Many people who watch Osprey streaming cams or have worked with Ospreys are astonished that Tiny Tot has been able to live on such little food since he had a good feeding at 9pm on the 16th. Yesterday he had some food – not even enough to get me excited. Indeed, when Tiny Tot did a normal ps at 6:39:47 I thought – what the heck?
Today on the Achieva Osprey nest was very interesting and an eye opener into the social behaviour and issues.
All three were a bit soggy when they woke up.
A fish was brought on the nest that kept 1 busy.
Diane came in with a second fish at 9:25:44. Tiny Tot was, as usual, right up there and ready to eat. Diane feeds 1 and 2 and Tiny Tot gets some bites between 9:46:38-9:49:08 and again at 9:49:48. Meanwhile, 1 continues to self feed when it isn’t being fed – and is totally occupied with the fish on the nest. During all of this 2 is going in and out. 2 will get a small piece of fish and walk from Diane to eat it.
Diane is feeding 1 while 2 flaps its wings. 2 has just left the feeding and Tiny is still being careful.
Tiny Tot is still being fed and 1 is looking over to the fish left on the nest. 2 is at the far end of the nest away from Diane. If you look at the images you will see that Diane is happily feeding Tiny Tot and 2 is not threatening Tiny or mom.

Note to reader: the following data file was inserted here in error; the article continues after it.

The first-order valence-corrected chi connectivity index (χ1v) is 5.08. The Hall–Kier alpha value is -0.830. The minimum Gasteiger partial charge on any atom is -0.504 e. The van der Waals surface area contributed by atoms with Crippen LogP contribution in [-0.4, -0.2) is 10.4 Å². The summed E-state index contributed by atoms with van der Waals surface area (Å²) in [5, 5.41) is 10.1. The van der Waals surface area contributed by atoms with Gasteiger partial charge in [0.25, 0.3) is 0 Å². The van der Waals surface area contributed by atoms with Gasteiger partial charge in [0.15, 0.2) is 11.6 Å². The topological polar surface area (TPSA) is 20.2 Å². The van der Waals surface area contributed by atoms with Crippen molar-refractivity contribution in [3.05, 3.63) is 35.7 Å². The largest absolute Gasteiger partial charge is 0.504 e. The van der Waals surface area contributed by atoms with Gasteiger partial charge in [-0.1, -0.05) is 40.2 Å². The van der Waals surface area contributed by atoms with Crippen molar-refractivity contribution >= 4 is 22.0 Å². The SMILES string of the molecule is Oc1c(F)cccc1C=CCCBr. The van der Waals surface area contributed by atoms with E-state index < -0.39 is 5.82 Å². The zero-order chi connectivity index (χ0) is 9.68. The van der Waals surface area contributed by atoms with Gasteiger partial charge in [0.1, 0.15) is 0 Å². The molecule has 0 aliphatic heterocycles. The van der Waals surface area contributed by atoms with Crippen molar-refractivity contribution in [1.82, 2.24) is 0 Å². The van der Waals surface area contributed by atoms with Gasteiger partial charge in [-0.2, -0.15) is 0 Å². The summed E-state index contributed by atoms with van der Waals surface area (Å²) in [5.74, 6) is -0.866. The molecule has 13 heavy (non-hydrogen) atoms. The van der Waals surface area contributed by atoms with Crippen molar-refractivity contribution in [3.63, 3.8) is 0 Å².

1 is occupied with a fish and 2 is looking off the nest. Diane is feeding Tiny Tot the tail end of the 9:25:44 delivery.
At 10:19:30 Diane takes the fish that 1 has been self-feeding from and moves it to the back of the nest and feeds Tiny Tot. 1 goes over at 1:44:56 but Diane continues to feed Tiny Tot for another minute and then feeds the last of the fish to 1.
Tiny Tot is really excited to get a private feeding!
Diane feeds most of the fish that 1 had to Tiny Tot while 1 and 2 are at the other end of the nest.
Tiny Tot has a crop at the end of the feeding. Gosh, he must feel good. There he is on the left.
There has been a lot of chatter on the streaming cam’s chat line. Much of it is frustration or statements. The Wildlife Rehabbers will not intervene in this nest and at this moment in time there seems no need for them to do so. If they were to relocate any of the birds to care, it should be – as all the 60 years of Roy Dennis’s research and relocation efforts have discovered at Rutland Water – the older of the birds. Either 1 or 2 will easily survive in care til fledge. Tiny Tot needs to stay with its mother and be fed.
The other interesting revelation from this morning is that when 2 is out of action, the nest is much calmer. Tiny Tot got to eat today because 2 was, for the most part, occupied with little pieces of fish or watching something going on at the other end of the nest. This played into Tiny Tot’s advantage. By not staying around Diane, she freely felt at east to take the fish from 1 and feed it to Tiny Tot knowing he was hungry.
What we all know is that such a good feed for Tiny will hold it for a couple of days! And also, it appears that Tiny Tot is, on occasion, going over to a very old piece of leatherback fish and pecking away on it. Is that his secret?
Thank you for joining me on this joyous morning. Tiny Tot is a survivor and if that isn’t what is needed for ‘natural selection’, I certainly don’t know what is!
Thank you to Achieva Osprey for their streaming cam where I pulled my screen shots.